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UM System, others give feedback on performance-funding model

Monday, February 18, 2013 | 6:00 a.m. CST; updated 10:45 p.m. CST, Monday, February 18, 2013

COLUMBIA — Key players in higher education are expressing concern about the possibility that performance goals will factor into state calculations of not only new but also base funding for Missouri's public colleges and universities.

That concern was one of many addressed in a summary of public comments the General Assembly's Joint Committee on Education received in response to a new draft of a proposed funding model for higher education.

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The committee summarized the input it received and offered notes in response. The Missourian obtained copies of the comments submitted by the Missouri Department of Higher Education, the Council on Public Higher Education and the University of Missouri System.

A few of the suggestions were echoed by multiple schools and higher education organizations. One recommendation was that only new funding for higher education be allocated based on performance. That's what Gov. Jay Nixon has proposed in his budget for fiscal 2014.

State Rep. Mike Lair, R-Chillicothe, vice chairman of the joint committee, said the goal is to have the new funding model approved and in place by the time the budget process for fiscal 2015 begins.

The joint committee's model proposes that 10 percent of a school's total state appropriation be based on performance. House Bill 1731 called on the committee to develop a new funding model by Dec. 31 and "requires the General Assembly to implement the funding formula beginning July 1, 2014."

Bob Mullen, director of institutional research and planning for the UM System, wrote a letter to the committee expressing the concerns of UM administrators.

"A formula could allocate performance funding first as a percent of the total new funding," he wrote. "If performance funding is treated as part of the base, in a year in which state support is reduced relative to the prior year, an institution that does not reach its performance goals will suffer not only the overall reduction in state support but also a reduction due to performance."

The agreement between Nixon and the state's colleges and universities was that only new funding would be based on performance, said Nikki Krawitz, UM System vice president of finance and administration.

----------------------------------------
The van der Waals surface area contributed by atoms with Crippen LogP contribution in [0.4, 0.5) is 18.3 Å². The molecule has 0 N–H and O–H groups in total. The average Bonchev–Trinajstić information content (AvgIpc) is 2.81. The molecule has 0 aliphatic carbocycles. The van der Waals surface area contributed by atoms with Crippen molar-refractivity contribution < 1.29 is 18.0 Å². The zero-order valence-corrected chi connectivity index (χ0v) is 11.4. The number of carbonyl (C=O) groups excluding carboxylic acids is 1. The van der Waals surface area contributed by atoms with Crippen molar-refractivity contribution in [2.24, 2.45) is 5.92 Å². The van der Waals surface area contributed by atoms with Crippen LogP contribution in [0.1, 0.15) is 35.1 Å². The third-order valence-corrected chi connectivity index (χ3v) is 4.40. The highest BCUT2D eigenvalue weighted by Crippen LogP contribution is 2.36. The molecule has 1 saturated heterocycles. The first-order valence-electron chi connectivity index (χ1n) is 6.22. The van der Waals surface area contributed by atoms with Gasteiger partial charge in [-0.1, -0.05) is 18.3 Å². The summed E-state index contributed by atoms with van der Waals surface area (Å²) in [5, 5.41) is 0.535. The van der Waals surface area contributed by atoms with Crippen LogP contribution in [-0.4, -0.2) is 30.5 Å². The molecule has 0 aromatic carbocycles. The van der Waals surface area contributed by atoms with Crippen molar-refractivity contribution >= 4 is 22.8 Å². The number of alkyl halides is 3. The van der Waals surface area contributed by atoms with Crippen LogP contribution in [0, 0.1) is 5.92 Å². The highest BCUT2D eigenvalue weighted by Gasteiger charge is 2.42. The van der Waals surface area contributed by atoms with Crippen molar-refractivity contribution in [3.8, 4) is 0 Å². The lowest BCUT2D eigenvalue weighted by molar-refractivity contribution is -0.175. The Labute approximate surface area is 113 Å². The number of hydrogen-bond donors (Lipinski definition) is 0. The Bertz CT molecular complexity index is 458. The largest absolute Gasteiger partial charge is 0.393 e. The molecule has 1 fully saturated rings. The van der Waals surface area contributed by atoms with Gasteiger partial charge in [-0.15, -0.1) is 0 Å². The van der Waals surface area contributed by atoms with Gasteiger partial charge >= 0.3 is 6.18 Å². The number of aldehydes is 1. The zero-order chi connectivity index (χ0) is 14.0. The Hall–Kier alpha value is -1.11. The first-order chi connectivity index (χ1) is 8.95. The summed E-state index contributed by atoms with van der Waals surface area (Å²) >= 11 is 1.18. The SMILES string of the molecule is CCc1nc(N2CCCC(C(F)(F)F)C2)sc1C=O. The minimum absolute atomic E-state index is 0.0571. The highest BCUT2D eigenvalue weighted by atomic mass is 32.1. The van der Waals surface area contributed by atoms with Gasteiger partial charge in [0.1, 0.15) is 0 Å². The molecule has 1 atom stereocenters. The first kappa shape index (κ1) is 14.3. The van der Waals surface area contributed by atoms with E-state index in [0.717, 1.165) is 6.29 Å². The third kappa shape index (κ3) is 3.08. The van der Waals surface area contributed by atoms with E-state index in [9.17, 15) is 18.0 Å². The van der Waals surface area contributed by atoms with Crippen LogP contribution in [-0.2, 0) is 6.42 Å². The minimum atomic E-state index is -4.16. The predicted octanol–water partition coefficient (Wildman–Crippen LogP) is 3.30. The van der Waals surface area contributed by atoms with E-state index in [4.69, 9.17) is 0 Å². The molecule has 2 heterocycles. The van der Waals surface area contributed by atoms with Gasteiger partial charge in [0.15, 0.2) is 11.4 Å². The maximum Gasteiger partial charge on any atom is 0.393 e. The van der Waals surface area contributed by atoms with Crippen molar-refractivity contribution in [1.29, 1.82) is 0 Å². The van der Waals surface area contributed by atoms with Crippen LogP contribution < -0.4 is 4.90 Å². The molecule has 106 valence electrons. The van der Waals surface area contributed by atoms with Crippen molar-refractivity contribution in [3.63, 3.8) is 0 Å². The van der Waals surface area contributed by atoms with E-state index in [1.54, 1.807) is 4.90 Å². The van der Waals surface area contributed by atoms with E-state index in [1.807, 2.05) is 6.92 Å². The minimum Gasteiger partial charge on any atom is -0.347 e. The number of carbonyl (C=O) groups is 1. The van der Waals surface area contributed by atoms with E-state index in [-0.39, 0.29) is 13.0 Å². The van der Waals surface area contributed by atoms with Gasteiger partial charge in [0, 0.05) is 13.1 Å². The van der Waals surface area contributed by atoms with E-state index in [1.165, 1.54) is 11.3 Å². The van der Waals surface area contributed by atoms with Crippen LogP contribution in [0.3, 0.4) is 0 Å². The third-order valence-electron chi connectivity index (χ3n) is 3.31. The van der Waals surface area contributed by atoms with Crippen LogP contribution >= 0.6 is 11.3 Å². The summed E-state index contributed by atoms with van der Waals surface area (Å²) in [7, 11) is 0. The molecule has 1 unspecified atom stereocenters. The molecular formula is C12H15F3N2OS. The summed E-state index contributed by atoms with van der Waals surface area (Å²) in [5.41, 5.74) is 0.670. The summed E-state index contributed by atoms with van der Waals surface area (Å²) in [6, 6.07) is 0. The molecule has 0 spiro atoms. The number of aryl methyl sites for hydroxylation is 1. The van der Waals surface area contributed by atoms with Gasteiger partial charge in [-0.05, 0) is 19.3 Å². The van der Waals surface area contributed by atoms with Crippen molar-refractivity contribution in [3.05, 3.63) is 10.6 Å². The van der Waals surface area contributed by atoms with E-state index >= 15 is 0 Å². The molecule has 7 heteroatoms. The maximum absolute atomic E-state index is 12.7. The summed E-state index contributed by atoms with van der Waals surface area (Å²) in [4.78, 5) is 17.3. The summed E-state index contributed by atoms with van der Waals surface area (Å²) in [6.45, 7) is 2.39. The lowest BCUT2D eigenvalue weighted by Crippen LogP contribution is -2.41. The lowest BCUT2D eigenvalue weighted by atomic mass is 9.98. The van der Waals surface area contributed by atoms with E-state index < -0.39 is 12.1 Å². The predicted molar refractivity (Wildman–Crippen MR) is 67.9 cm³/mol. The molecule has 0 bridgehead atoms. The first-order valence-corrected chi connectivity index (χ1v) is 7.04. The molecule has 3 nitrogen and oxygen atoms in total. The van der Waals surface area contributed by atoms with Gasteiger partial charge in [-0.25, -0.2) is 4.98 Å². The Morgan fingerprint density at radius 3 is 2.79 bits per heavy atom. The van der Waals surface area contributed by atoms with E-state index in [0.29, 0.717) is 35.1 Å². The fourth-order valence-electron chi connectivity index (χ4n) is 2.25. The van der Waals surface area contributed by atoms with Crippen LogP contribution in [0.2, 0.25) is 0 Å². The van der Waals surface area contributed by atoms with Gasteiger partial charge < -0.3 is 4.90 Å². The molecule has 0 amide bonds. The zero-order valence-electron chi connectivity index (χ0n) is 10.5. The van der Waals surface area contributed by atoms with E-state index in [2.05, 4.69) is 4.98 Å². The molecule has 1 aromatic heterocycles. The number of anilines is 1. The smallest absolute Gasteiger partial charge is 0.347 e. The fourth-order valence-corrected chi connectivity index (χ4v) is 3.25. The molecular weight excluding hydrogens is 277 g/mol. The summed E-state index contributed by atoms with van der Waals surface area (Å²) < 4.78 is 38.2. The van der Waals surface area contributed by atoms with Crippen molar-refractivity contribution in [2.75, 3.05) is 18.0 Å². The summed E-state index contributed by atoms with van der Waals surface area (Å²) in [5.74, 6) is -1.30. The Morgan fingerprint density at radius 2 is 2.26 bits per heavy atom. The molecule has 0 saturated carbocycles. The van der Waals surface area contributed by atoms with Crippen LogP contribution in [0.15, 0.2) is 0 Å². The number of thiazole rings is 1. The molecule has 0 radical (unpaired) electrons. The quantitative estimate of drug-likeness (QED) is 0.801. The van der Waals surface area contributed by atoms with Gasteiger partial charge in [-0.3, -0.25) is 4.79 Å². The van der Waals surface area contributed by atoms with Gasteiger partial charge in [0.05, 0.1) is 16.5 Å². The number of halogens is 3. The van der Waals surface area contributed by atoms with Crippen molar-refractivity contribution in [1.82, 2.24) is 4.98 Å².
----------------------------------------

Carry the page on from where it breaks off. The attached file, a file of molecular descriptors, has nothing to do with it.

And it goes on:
Krawitz said in a follow-up email that the Missouri Department of Higher Education worked with two- and four-year schools to come up with a model for performance funding. The Coordinating Board for Higher Education recommended to the governor that the model solely apply to new funding.

The goals that the institutions identified were "stretch goals," given administrators'  belief that only new appropriations — and not base funding — would be affected by performance, Krawitz said.

For schools to change their goals, Krawitz said, the model adopted by the Coordinating Board for Higher Education would have to be changed.

Lair said the problem with that idea is that the performance funding model wouldn't be used in years when the state has no new money to give to higher education.

The Department of Higher Education submitted two pages of comments to the committee, expressing serious concern over a simulation that estimates Missouri colleges and universities are being underfunded by about $389 million.

“The spreadsheets that were released with the revised model show how an additional $389 million above the current appropriation would be distributed among the institutions,” the letter states. “However, the state is obviously not likely to have that amount of money to invest in the next fiscal year, or over the course of the next several fiscal years. Thus it is both necessary and crucial for the model to provide a mechanism for distributing whatever amount of money is actually available.”

“In other words, how will the model actually function in real life? This fundamental question remains unanswered and the appropriateness and viability of the model simply cannot be fully evaluated without an answer,” the letter continues.

One topic that received a lot of attention at a Thursday hearing on the model was funding for community colleges. Unlike four-year institutions, community colleges have the ability to tax area residents, which is an extra source of revenue that other schools don't have.

"We're trying to do it for the good of the state," Lair said of the performance model. "The entire state. All of the four years and all of the two years. And that's what really creates the hassle."

Another recommendation from the Council on Public Higher Education was to "consider not incorporating the funding model into statute," or not actually putting the model into legislation.

"It's been eight months of really hard work, a lot of data, a lot of meetings around the state, trying to do the right thing and it would really be a shame not to use it," Lair said.

Supervising editor is Scott Swafford.


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Comments

Ellis Smith February 19, 2013 | 6:38 a.m.

"... how will the model function in real life?"

Are they proposing to address both higher education AND real life? My goodness!

Seriously, as with many controversial proposals, the devil will be in the details.

Where I presently reside there are just three state-supported universities. Compare that with the "laundry list" of state universities in Missouri. Two of the universities are nationally known; the other one is sometimes locally referred to as the "University of No Importance." But at that university nearly all classes and laboratories are taught by professors, not by TAs. Considering the cost of higher education today, isn't that what a student should be entitled to?

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